Have you ever wanted to add a touch of the exotic to your garden? If so, consider adding some indigenous ferns. There are several types to choose from, so you’re sure to find one that will thrive in your climate and landscape. They add aesthetics and interest, but ferns also provide essential wildlife habitats.
So, Against The Elements delves into the world of greens to explore the different types of indigenous ferns that you can add to your landscape! There’s something for everyone here, so keep reading to see which fern suits you, whether you’re a beginner or a pro.
Understand Your Climate:
Michigan has a moderate and humid continental climate, meaning the state experiences four distinct seasons. Summers are warm and humid, while winters can be cold and snowy. Spring and fall are generally mild, although they can be unpredictable.
When choosing plants for your landscape, it’s vital to consider your climate. Some plants will do better in certain environments than others. That’s why it’s crucial to choose indigenous plants already acclimated to the Michigan climate.
Christmas Fern (Polystichum Acrostichoides)
This hardy fern is evergreen, which means it will provide your landscape with color and texture all year long. The Christmas fern is a native that does well in shady, moist areas. It’s an excellent choice for adding some greenery to your landscape, especially in winter. It is sensitive to drought conditions and should be watered regularly during dry spells.
Interrupted Fern (Osmunda Claytoniana)
The interrupted fern is another Michigan native that does well in shady, moist areas. It’s a taller fern, growing up to four feet tall, and has a light green color. The interrupted fern gets its name from the way its leaflets are arranged on the fronds (the leaf-like structures of the fern). Leaflets are attached to the main stem of the frond by a short stalk, giving the leaflet an “interrupted” appearance. Consider planting some around your pool or in a shady garden bed.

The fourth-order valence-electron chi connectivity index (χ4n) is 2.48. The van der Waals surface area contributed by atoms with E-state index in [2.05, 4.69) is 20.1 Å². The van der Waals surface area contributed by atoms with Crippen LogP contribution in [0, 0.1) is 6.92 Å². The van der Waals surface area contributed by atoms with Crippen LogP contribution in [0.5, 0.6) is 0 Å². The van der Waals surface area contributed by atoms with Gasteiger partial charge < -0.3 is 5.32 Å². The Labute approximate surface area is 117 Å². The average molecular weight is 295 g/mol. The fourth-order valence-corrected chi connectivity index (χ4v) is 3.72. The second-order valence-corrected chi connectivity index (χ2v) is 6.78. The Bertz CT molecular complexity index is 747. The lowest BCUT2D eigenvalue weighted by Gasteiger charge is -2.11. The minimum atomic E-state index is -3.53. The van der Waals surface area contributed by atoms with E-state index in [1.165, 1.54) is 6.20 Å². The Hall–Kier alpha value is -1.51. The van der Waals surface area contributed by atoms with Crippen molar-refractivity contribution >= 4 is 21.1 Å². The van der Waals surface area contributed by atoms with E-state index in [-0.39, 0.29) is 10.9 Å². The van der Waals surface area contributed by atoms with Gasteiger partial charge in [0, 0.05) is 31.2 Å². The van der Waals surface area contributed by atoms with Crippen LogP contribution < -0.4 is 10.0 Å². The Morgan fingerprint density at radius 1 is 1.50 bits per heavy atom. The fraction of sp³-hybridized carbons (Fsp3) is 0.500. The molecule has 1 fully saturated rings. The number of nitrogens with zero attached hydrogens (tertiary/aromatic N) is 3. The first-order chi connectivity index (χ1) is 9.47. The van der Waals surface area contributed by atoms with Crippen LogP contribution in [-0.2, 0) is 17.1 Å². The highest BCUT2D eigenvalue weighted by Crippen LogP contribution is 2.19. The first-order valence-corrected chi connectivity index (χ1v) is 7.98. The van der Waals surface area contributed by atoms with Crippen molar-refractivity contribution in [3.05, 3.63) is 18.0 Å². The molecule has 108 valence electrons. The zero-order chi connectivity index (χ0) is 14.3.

Bulblet Fern (Cystopteris bulbifera)
The bulblet fern is a small, delicate-looking fern with light green fronds. It’s a slow-growing fern, only reaching about eight inches tall. As its name suggests, the bulblet fern has small, round “bulbils” (miniature plantlets) on the undersides of its fronds. These bulblets can eventually detach from the parent plant and grow into new ferns. Rocky slopes, shaded banks, and wooded areas are typical habitats for the bulblet fern. The bulblet fern would be great for your landscaping if your property has these features.
Ebony Spleenwort (Asplenium platyneuron)
The ebony spleenwort is a dark green, evergreen fern with black stems. It is highly adaptable and can grow in various habitats, including shady areas with dry soil. This fern is native to Michigan and can be found in woodlands, fields, and along roadsides. It typically grows about two feet tall and has long lance-shaped leaves. The ebony spleenwort gets its name because the spore-bearing structures on the underside of its leaves resemble the human organ.
If you’re looking for a renowned, experienced team to take on your landscaping needs – big or small – Against The Elements is your company. We specialize in lawn and landscape maintenance and landscape design and installation, so no matter what your outdoor space looks like or needs, we can help. And if you’re not sure where to start, don’t worry – our team will be more than happy to give you a free estimate.